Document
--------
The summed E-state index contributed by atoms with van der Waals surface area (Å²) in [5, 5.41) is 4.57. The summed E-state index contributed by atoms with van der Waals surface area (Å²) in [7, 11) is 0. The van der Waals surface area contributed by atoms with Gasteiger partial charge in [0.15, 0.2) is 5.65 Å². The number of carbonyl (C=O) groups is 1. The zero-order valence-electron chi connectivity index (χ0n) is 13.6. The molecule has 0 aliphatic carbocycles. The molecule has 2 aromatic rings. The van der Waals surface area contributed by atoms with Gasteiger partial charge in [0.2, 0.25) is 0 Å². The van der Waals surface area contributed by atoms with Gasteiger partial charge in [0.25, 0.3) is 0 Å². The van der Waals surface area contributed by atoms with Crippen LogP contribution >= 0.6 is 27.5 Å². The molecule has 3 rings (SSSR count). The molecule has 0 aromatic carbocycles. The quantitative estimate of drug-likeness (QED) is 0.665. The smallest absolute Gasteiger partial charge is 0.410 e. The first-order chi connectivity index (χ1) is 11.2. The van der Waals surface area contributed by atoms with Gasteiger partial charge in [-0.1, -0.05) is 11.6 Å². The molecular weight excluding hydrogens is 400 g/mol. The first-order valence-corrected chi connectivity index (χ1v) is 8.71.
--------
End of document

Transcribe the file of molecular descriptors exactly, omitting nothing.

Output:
The summed E-state index contributed by atoms with van der Waals surface area (Å²) in [5, 5.41) is 4.57. The summed E-state index contributed by atoms with van der Waals surface area (Å²) in [7, 11) is 0. The van der Waals surface area contributed by atoms with Gasteiger partial charge in [0.15, 0.2) is 5.65 Å². The number of carbonyl (C=O) groups is 1. The zero-order valence-electron chi connectivity index (χ0n) is 13.6. The molecule has 0 aliphatic carbocycles. The molecule has 2 aromatic rings. The van der Waals surface area contributed by atoms with Gasteiger partial charge in [0.2, 0.25) is 0 Å². The van der Waals surface area contributed by atoms with Gasteiger partial charge in [0.25, 0.3) is 0 Å². The van der Waals surface area contributed by atoms with Crippen LogP contribution >= 0.6 is 27.5 Å². The molecule has 3 rings (SSSR count). The molecule has 0 aromatic carbocycles. The quantitative estimate of drug-likeness (QED) is 0.665. The smallest absolute Gasteiger partial charge is 0.410 e. The first-order chi connectivity index (χ1) is 11.2. The van der Waals surface area contributed by atoms with Gasteiger partial charge in [-0.1, -0.05) is 11.6 Å². The molecular weight excluding hydrogens is 400 g/mol. The first-order valence-corrected chi connectivity index (χ1v) is 8.71.